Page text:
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A Living History of My Great-Uncle

The time and place my great-uncle was born had a great impact on his life. In the late 1960s, the Vietnam War started between North and South Vietnam. The 1970s was a time when the Vietnam War was at its peak of destruction. My great-uncle was born in April 1962 in Saigon, Vietnam in a house made of coconut leaves. He grew up in a large family with seven sisters, two older, and five younger. Before the Vietnam War, the main activities were done outside. Children would play hopscotch, jump rope, fold paper boats, fly kites, and bike.

Then the Vietnam War started. Communist North Vietnam attacked non-communist South Vietnam. For a time, South Vietnam prevailed over North Vietnam with the support of the United States. Richard Nixon, President of the United States at the time, sent bomber planes to bomb North Vietnam’s capital and its main port city. Unexpectedly, the path to victory crumbled when President Nixon resigned. Democrats took over Congress and drew all US support away from South Vietnam, resulting in North Vietnam seizing control over South Vietnam. Many South Vietnamese were sent to re-education camps or fled as “boat people” to other countries. My great-uncle and his family were part of the hundreds of thousands of people who fled.

As a young child, my great-uncle loved to bike. He also loved reading comics and watching American shows such as Batman. My great-uncle was almost six when the war started. He moved to a wood house with a tin roof for a short period during the war. His house was one mile away from a bombing site, so his family was forced to flee to the local school which was made of concrete. He began working at age thirteen to help provide for his family.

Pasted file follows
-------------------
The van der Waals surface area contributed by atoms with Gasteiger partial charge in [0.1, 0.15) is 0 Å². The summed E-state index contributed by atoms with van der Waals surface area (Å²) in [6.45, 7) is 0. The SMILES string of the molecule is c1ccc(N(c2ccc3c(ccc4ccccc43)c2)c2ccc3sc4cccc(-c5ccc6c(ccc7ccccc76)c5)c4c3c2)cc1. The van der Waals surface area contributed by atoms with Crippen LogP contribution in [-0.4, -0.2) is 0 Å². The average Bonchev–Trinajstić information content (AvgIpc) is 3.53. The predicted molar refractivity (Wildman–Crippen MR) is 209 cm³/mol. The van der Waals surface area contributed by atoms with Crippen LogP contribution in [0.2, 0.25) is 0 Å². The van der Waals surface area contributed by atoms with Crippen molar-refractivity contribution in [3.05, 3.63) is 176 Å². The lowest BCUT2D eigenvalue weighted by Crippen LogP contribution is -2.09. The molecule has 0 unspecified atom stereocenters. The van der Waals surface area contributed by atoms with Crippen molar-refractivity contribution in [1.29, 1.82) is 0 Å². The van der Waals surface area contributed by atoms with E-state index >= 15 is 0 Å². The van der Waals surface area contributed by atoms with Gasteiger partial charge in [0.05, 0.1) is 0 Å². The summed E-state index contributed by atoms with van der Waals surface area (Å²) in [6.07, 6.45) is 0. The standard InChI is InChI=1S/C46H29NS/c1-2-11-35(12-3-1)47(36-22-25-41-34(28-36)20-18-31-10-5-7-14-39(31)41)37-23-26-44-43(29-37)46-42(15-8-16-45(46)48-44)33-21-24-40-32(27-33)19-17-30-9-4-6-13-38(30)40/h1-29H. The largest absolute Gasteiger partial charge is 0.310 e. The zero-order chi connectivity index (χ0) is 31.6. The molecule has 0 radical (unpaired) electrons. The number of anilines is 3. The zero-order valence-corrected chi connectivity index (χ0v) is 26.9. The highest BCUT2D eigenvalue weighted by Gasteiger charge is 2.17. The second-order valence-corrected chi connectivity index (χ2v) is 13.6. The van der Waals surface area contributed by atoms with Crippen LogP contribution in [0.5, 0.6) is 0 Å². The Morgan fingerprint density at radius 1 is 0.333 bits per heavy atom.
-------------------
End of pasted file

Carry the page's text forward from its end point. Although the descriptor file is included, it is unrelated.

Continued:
My great-uncle and his family fled Vietnam in December 1980. All the travel costs were paid by the ICMC, the International Catholic Migration Constitution. Before being sponsored by the ICMC, my great-uncle and his older sister had attempted to escape to Malaysia by boat about a year earlier. Their crowded boat was lost at sea for eighteen days until it was saved by some fishermen. They were taken back to Vietnam. Both journeys, they were robbed by pirates.

Thankfully, the ICMC provided a safe means for my great-uncle and his family to come to America. He was 18 years old when he came. Not many people could get to the United States, but he was able to because three of his sisters were already in America. One of his sisters who had already left was my grandma. The other two sisters had left with Grandma to help her with her toddler children, my uncle and my mom. His journey to America included flying to a refugee camp in Thailand to review paperwork and then stopping at several countries before finally arriving in San Francisco, California. He described the journey as the happiest journey of his life because he knew he was leaving a communist country. He settled with the rest of his family in downtown Los Angeles. My great-uncle is forever thankful to the ICMC.

When my great-uncle first arrived in the US, his first thought was it looked so different than Vietnam. Life in America, as he described it, was very quiet compared to Vietnam. In the US, his family bought frozen food, unlike in Vietnam where all the food was fresh. People in the US usually stayed indoors most of the day. In Vietnam, practically the whole day was spent outdoors. My great-uncle went to college at a community college and got an electronics degree. Now, he has three children, two girls and a boy. He shared an important piece of information with me. “When you see an older person, they will probably have experienced something they haven’t shared. Respect them and learn from them.”

This interview was very interesting and helpful to me. I have a glimpse into my family’s history. I learned more about a historical event from someone who experienced it. It is sad to think of the hardships children during that time endured. I am more grateful now for being born in a free country.

4 thoughts on “A Living History of My Great-Uncle”

  1. Wow, thank you for sharing the story of your Great-Uncle! What a blessing that the ICMC enabled him to feel a war-torn and communist country. And what wise words he shared with you about the right attitude we should have towards those who have lived longer than we have. I wonder if he has ever been back to visit Vietnam since then, and if so, what thoughts and emotions might have been racing through his mind and heart.

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